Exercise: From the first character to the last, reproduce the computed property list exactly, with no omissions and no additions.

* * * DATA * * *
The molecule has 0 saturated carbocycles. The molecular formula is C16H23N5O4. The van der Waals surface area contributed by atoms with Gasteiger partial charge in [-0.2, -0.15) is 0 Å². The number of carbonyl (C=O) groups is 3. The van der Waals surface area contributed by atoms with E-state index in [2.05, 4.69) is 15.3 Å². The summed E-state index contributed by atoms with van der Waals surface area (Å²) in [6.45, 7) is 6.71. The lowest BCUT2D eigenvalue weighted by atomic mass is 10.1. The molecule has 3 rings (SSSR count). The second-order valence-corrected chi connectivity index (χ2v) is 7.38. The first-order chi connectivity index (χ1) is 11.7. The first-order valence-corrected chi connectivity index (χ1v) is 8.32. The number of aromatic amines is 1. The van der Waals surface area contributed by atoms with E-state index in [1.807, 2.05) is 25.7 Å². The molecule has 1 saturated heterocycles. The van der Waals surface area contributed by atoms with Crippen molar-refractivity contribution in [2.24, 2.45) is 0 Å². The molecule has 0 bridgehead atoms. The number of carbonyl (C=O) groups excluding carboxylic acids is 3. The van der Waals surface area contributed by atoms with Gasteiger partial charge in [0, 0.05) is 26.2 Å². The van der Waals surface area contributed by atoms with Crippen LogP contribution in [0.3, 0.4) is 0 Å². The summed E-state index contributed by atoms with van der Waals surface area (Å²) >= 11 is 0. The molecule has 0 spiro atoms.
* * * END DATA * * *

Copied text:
The molecule has 0 saturated carbocycles. The molecular formula is C16H23N5O4. The van der Waals surface area contributed by atoms with Gasteiger partial charge in [-0.2, -0.15) is 0 Å². The number of carbonyl (C=O) groups is 3. The van der Waals surface area contributed by atoms with E-state index in [2.05, 4.69) is 15.3 Å². The summed E-state index contributed by atoms with van der Waals surface area (Å²) in [6.45, 7) is 6.71. The lowest BCUT2D eigenvalue weighted by atomic mass is 10.1. The molecule has 3 rings (SSSR count). The second-order valence-corrected chi connectivity index (χ2v) is 7.38. The first-order chi connectivity index (χ1) is 11.7. The first-order valence-corrected chi connectivity index (χ1v) is 8.32. The number of aromatic amines is 1. The van der Waals surface area contributed by atoms with E-state index in [1.807, 2.05) is 25.7 Å². The molecule has 1 saturated heterocycles. The van der Waals surface area contributed by atoms with Crippen molar-refractivity contribution in [2.24, 2.45) is 0 Å². The molecule has 0 bridgehead atoms. The number of carbonyl (C=O) groups excluding carboxylic acids is 3. The van der Waals surface area contributed by atoms with Gasteiger partial charge in [0, 0.05) is 26.2 Å². The van der Waals surface area contributed by atoms with Crippen LogP contribution in [0.3, 0.4) is 0 Å². The summed E-state index contributed by atoms with van der Waals surface area (Å²) >= 11 is 0. The molecule has 0 spiro atoms.